The question of medical adherence is obviously complex, and to know that FICO is putting its resources into better understanding it also tells me it is a lucrative share of the market. I am still left to wonder what companies hire FICO, and how are these adherence scores used for healthcare services. “It’s not at all like there is a huge database of medical adherence scores,” the FICO person stressed in our conversation.  All of which leaves me wondering who has this database, and what will be done with it in the future.

In the meantime, I will work harder to keep my adherence score up just in case I am being watched.



Note: Multiple Sclerosis News Today is strictly a news and information website about the disease. It does not provide medical advice, diagnosis, or treatment. This content is not intended to be a substitute for professional medical advice, diagnosis, or treatment. Always seek the advice of your physician or other qualified health provider with any questions you may have regarding a medical condition. Never disregard professional medical advice or delay in seeking it because of something you have read on this website. The opinions expressed in this column are not those of Multiple Sclerosis News Today, or its parent company, BioNews Services, and are intended to spark discussion about issues pertaining to Multiple Sclerosis.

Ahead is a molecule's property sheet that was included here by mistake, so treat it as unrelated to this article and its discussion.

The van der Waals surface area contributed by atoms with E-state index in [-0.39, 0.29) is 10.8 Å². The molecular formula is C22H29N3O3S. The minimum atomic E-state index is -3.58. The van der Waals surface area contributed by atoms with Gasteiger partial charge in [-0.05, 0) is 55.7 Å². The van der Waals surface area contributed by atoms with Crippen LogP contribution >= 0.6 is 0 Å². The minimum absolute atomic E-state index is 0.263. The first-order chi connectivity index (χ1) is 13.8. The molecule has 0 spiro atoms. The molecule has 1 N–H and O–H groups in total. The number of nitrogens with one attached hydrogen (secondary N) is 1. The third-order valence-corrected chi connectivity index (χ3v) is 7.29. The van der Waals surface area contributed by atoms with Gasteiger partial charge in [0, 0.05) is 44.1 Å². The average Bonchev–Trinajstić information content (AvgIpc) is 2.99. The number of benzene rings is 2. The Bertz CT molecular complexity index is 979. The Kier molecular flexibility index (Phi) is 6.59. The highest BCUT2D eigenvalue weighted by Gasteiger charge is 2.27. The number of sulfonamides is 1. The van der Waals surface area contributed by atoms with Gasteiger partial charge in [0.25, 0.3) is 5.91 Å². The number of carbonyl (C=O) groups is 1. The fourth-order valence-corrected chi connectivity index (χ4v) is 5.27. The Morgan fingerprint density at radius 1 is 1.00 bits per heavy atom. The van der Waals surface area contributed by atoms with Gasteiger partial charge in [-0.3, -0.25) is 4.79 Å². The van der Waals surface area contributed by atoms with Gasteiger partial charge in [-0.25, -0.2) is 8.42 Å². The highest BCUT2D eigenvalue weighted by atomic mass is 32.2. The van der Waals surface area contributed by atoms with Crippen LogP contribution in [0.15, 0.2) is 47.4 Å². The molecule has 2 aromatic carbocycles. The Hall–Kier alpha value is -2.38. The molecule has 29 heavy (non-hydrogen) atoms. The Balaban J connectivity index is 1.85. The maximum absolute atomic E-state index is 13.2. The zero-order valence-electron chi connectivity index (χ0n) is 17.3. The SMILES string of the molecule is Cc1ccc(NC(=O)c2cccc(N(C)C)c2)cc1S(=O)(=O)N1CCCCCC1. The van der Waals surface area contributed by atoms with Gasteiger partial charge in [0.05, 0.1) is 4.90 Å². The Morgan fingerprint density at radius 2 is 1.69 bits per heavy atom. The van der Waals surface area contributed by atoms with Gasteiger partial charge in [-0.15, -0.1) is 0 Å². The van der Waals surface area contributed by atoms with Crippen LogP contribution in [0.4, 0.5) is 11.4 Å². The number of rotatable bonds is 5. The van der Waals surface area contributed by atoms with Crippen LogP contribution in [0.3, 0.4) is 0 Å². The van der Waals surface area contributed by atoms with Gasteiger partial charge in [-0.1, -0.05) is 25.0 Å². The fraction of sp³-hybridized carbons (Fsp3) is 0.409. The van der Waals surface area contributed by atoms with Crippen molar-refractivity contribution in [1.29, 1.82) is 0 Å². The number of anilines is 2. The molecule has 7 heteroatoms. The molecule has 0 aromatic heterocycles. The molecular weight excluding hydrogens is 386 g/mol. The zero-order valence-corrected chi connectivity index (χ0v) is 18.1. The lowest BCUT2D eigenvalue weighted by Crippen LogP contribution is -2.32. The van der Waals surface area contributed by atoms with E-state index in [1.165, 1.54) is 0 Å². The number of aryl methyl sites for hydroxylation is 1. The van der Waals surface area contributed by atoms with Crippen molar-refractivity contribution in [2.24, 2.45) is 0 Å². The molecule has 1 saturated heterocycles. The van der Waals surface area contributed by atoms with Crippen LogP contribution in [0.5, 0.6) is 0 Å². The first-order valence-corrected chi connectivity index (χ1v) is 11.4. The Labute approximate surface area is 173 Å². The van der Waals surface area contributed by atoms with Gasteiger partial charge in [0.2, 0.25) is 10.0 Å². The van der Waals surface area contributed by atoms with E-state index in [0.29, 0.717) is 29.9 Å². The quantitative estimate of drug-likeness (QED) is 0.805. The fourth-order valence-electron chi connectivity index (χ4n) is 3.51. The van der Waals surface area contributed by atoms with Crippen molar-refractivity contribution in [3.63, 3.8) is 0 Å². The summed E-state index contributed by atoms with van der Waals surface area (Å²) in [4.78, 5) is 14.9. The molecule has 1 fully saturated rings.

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Laura Kolaczkowski comes from Beavercreek, Ohio, and worked at the University of Dayton for over 25 years until MS challenged her enough to go onto full-time disability. She is active in the MS community on multiple levels, and writes for her own personal blog, InsideMyStory and as a patient expert for Laura is the Lead Patient Representative and co-principal investigator for iConquerMS™, a patient powered MS research network. Laura freely admits her Liberal Arts background fuels her interest in patient engagement and empowerment and she struggles with the science of MS.